Midland Bank UK had been a Burroughs customer for a very long time, since the original B5500. They liked Burroughs equipment, as did many banks, for its ease of use, performance, security, and accuracy. Midland like many banks was organized around the large central Information Technology center. Because of this they continued to buy bigger and bigger mainframes. They ordered B6700’s when they were available, and B7700’s, and B7800’s when they became available. However, a new trend in computing was in motion. Banks began to decentralize processing, instead of one large data center, they wanted several data centers, connected by high speed data links. Midland would still have the large central data center, but they wanted fifteen smaller processing centers around the country.
Midlands went to Burroughs for a proposal. Based on the processing and cost requirements, Burroughs proposed the B7800 for the central system, and thirty B3800 (two per) for the fifteen satellite centers. Midlands rejected the bid. They wanted all the machines to be software compatible. Midland had written a lot of programs for their B5000/6000/7000 machines over the years, and they wanted them to work at every center. First Burroughs proposed to help Midland convert some of the software to work on the medium systems, but Midlands would not hear of it. IBM offered code compatibility in there new IBM 370 series, and they were telling all DP managers that what ever vendor they chose should be able to do the same. Burroughs could not, or could they?
Sales and Marketing were at there wit’s end. They came to Mission Viejo. The B6900 was too expensive to meet the Midland requirements for the satellite data centers. Could Mission somehow reduce the cost? I was called into a meeting with the VP of Sales and Marketing, Bob Merrell, and Bob Johnson, VP of Corporate Development, I presented the B5900. The people from Headquarters were stunned; it was exactly what they needed for Midland. It met Midland’s cost and performance requirements, and most importantly it was code compatible with the B7700 and B6800’s they already owned, and the new B7800 they were installing. The question was schedule; Midlands needed the machine in nine months. How soon could I deliver? I told them we had a breadboard that was functional at the hardware level but did not have the budget to complete the project. The VP of Sales told me, “young man, as of today you have whatever budget you need, just ask”. Now Bob Merrill and Erv tempered that statement, but basically said the same thing. Now, the B5900 was going mainstream. I began reworking the schedule based on having all the resources needed. It looked like we could complete the project in 9 months, or the third quarter of 1980. That schedule worked for Midland. One of the keys to meeting the schedule was to begin development of the final prototype (the machine using etched circuit boards instead of wire wrap) right now, before the firmware was tested and the computer was fully operational. The risk was that some major design changes would not be caught requiring extensive rework of the prototype. The reward was we would have an actual implementation of the CPU, not a breadboard. I requested five more engineers, effectively doubling our staff from five to ten. The big growth however was on the software side. The software department, while supporting the B5900 and E-mode, were skeptical, and like most software departments, they had more on their plate than they could handle.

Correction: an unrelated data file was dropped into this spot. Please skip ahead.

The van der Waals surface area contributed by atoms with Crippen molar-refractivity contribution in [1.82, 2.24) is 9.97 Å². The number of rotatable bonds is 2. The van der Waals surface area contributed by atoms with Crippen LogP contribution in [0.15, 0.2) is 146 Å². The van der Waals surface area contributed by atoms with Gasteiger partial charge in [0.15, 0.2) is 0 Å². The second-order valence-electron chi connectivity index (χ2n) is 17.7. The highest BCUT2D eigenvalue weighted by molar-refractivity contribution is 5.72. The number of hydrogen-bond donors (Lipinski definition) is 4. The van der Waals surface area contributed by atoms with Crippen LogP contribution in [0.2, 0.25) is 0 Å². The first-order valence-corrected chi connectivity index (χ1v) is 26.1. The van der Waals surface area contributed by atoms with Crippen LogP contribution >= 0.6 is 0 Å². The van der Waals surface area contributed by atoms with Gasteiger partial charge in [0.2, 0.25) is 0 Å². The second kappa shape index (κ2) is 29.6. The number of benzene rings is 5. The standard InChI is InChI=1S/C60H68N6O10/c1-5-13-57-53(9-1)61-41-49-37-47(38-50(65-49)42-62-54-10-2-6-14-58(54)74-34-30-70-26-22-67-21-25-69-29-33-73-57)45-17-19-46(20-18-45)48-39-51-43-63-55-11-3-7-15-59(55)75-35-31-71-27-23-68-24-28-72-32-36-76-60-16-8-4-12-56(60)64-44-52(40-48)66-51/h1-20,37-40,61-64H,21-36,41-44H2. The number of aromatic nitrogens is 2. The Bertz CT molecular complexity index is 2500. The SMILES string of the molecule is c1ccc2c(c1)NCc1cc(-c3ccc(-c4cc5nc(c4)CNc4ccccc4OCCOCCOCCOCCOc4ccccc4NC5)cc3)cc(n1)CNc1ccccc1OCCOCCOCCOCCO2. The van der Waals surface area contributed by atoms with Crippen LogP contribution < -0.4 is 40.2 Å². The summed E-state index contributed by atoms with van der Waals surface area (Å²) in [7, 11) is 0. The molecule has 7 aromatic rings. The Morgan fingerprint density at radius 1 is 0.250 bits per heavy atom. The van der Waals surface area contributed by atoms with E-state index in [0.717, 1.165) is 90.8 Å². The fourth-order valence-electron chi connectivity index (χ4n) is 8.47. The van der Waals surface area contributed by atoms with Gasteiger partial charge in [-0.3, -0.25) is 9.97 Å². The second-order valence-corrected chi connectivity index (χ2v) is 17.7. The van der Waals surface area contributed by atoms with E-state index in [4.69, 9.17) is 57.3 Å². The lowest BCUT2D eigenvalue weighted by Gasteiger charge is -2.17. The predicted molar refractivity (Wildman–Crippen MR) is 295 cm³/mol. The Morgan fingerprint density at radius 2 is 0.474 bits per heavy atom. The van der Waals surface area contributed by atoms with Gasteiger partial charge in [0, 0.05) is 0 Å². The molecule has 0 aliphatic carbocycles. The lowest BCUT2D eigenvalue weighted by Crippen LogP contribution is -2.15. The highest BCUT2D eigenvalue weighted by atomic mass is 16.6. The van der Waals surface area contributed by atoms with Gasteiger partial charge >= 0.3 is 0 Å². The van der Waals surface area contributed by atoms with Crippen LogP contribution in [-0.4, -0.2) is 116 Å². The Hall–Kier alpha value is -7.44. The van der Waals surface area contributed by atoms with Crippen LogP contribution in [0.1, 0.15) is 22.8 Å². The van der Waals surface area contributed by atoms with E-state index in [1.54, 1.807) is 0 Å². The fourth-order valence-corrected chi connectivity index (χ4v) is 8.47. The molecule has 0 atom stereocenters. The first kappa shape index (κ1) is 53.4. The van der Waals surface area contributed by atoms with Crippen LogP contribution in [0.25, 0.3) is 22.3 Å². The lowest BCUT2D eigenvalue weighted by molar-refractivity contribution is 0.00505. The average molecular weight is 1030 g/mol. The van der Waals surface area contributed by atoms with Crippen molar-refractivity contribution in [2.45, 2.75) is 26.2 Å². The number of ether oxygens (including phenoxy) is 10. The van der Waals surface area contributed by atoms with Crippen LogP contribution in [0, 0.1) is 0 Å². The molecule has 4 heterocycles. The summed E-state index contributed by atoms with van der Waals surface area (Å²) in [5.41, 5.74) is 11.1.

Now we had a much bigger crew, both on the hardware and software side. How do get them all working together? Have an offsite design review. By now I had a reputation for pulling off some nice offsite reviews, Jerry Ragland and others said they would really like a trip to San Diego, so I convinced Erv that we should have a design review at the Catamaran hotel in San Diego on the bay. He rolled his eyes and said OK, I guess the die was cast! The engineers from software, hardware, and the memory system plan in New Jersey all headed down to San Diego for two days of engineering and bonding. By the time we got back everyone was ready for the final push to get the B5900 done!